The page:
Ask them how many children they have each had in the Bahamas since arriving here illegally?! Ask them what gave them the right to enter our country illegally to live off the blood and sweat of Bahamian workers who are struggling under the weight of the burdensome taxes and fees that our government collects from us to pay for all the benefits doled out to these illegal aliens and their many children?!

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Chucky 3 weeks, 6 days ago

Oh relax people.
Nationalism and xenophobia are pointless and counter productive.

Our homegrown excrement we call “real Bahamians” is in serious need of gene pool dilution.

Anybody from anywhere will be an improvement.

Look around, it’s only the Haitians that will do any tough or dirty work; without them our country, the Bahamas will be a mess.

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joeblow 3 weeks, 6 days ago

@Chucky "Anybody from anywhere will be an improvement."

... well there are more than enough Haitians here, maybe that 's why our economy is booming, crime is low, unemployment is low, government debt is a trifling $20 million dollars and the national grade average is an A . I guess you are right!

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My2centz 3 weeks, 6 days ago

Its comical the way some of you pretend that illegal immigrants anywhere in the world, dont take on the dirtiest jobs for the cheapest pay. Its because they are often uneducated, dont speak the language and can thrive in substandard living conditions...not because the native population are lazy or above certain jobs.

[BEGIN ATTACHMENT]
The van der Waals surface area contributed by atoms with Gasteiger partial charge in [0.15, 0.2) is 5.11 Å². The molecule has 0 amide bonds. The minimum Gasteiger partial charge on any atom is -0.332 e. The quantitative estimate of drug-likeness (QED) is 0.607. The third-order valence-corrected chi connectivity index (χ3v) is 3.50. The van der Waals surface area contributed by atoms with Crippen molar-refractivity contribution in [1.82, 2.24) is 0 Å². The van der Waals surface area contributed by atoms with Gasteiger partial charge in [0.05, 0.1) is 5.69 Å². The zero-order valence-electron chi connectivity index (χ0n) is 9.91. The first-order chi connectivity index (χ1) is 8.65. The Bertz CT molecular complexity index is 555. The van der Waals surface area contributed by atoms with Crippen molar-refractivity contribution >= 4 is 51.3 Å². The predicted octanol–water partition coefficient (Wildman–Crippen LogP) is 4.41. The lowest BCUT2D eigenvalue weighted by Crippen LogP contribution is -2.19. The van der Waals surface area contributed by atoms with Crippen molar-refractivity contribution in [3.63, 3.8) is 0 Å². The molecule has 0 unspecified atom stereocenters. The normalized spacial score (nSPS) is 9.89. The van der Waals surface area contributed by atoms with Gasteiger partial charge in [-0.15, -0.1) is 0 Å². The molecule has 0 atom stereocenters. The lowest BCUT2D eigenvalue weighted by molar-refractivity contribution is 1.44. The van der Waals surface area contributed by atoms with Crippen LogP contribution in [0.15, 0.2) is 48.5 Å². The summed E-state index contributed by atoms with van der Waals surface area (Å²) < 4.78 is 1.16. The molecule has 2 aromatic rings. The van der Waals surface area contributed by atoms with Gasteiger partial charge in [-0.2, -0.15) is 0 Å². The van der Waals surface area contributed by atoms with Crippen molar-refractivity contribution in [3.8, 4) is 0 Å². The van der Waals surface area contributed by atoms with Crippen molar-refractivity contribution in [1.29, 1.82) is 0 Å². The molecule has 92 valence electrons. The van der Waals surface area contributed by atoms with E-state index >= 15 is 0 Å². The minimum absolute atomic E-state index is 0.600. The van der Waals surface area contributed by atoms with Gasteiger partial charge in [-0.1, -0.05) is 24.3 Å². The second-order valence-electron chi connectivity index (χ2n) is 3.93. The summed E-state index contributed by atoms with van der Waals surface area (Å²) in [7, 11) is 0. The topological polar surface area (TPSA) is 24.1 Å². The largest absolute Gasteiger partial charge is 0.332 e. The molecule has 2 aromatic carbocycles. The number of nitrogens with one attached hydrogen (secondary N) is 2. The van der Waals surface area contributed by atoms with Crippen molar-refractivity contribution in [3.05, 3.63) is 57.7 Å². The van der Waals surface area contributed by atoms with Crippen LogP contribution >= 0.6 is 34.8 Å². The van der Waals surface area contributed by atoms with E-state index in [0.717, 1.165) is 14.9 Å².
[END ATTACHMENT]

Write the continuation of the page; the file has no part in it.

What you are suggesting is that Bahamians lower their standard of living to what illegal immigrants are used to at home. This is the only way a Bahamian can compete with a Haitian. It clear that as long as you have your cheap labor, you dont care whether poor Bahamians have running water or live steps away from an open sewer. This is what makes the humanity many of you pretend to have, laughable.

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ThisIsOurs 3 weeks, 6 days ago

If you go to Haiti I can assure you you will find lazy Haitians, they're not some magical nationality encompassed of only industrious people.

We have just as many and more hard working Bahamians here as they do. The only difference is we're exposed to "all" types of Bahamians but only the desperate persons willing to do anything after escaping Haiti

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mangogirl 3 weeks, 6 days ago

Excuse you? But the parts of the Bahamas is a MESS because of these same haitians! I bet you have your set who clean your yard for you right because you probably won't do it yourself! How pathetic of you to belittle Bahamians so!

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Well_mudda_take_sic 3 weeks, 5 days ago

You may as well save your breath 'mangogirl'.....'Chucky' is either of Haitian descent or wishes he was of Haitian descent.....but he's only too happy to be living in the Bahamas as it declines into the kind of country he wants it to be.....i.e. another Haiti.